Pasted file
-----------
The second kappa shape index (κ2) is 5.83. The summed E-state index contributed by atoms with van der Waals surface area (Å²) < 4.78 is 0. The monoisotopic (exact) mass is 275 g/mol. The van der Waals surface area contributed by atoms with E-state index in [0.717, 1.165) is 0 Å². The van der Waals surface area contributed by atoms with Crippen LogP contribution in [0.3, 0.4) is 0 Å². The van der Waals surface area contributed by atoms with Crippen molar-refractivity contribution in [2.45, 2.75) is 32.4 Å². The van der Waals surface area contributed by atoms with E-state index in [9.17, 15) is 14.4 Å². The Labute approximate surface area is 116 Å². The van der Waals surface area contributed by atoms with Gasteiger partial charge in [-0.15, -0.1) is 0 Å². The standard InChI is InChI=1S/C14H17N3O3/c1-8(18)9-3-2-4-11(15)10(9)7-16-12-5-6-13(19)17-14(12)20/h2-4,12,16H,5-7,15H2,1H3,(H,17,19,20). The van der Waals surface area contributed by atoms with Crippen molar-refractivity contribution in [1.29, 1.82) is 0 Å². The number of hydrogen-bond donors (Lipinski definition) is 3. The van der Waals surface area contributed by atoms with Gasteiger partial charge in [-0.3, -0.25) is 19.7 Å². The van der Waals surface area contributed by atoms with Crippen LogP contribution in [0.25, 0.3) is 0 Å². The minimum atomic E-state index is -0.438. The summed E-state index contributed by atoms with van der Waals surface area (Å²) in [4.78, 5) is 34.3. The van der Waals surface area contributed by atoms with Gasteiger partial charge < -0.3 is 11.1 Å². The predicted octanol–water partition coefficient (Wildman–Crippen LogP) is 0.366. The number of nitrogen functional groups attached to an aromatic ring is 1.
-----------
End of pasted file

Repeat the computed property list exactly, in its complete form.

The second kappa shape index (κ2) is 5.83. The summed E-state index contributed by atoms with van der Waals surface area (Å²) < 4.78 is 0. The monoisotopic (exact) mass is 275 g/mol. The van der Waals surface area contributed by atoms with E-state index in [0.717, 1.165) is 0 Å². The van der Waals surface area contributed by atoms with Crippen LogP contribution in [0.3, 0.4) is 0 Å². The van der Waals surface area contributed by atoms with Crippen molar-refractivity contribution in [2.45, 2.75) is 32.4 Å². The van der Waals surface area contributed by atoms with E-state index in [9.17, 15) is 14.4 Å². The Labute approximate surface area is 116 Å². The van der Waals surface area contributed by atoms with Gasteiger partial charge in [-0.15, -0.1) is 0 Å². The standard InChI is InChI=1S/C14H17N3O3/c1-8(18)9-3-2-4-11(15)10(9)7-16-12-5-6-13(19)17-14(12)20/h2-4,12,16H,5-7,15H2,1H3,(H,17,19,20). The van der Waals surface area contributed by atoms with Crippen molar-refractivity contribution in [1.29, 1.82) is 0 Å². The number of hydrogen-bond donors (Lipinski definition) is 3. The van der Waals surface area contributed by atoms with Gasteiger partial charge in [-0.3, -0.25) is 19.7 Å². The van der Waals surface area contributed by atoms with Crippen LogP contribution in [0.25, 0.3) is 0 Å². The minimum atomic E-state index is -0.438. The summed E-state index contributed by atoms with van der Waals surface area (Å²) in [4.78, 5) is 34.3. The van der Waals surface area contributed by atoms with Gasteiger partial charge < -0.3 is 11.1 Å². The predicted octanol–water partition coefficient (Wildman–Crippen LogP) is 0.366. The number of nitrogen functional groups attached to an aromatic ring is 1.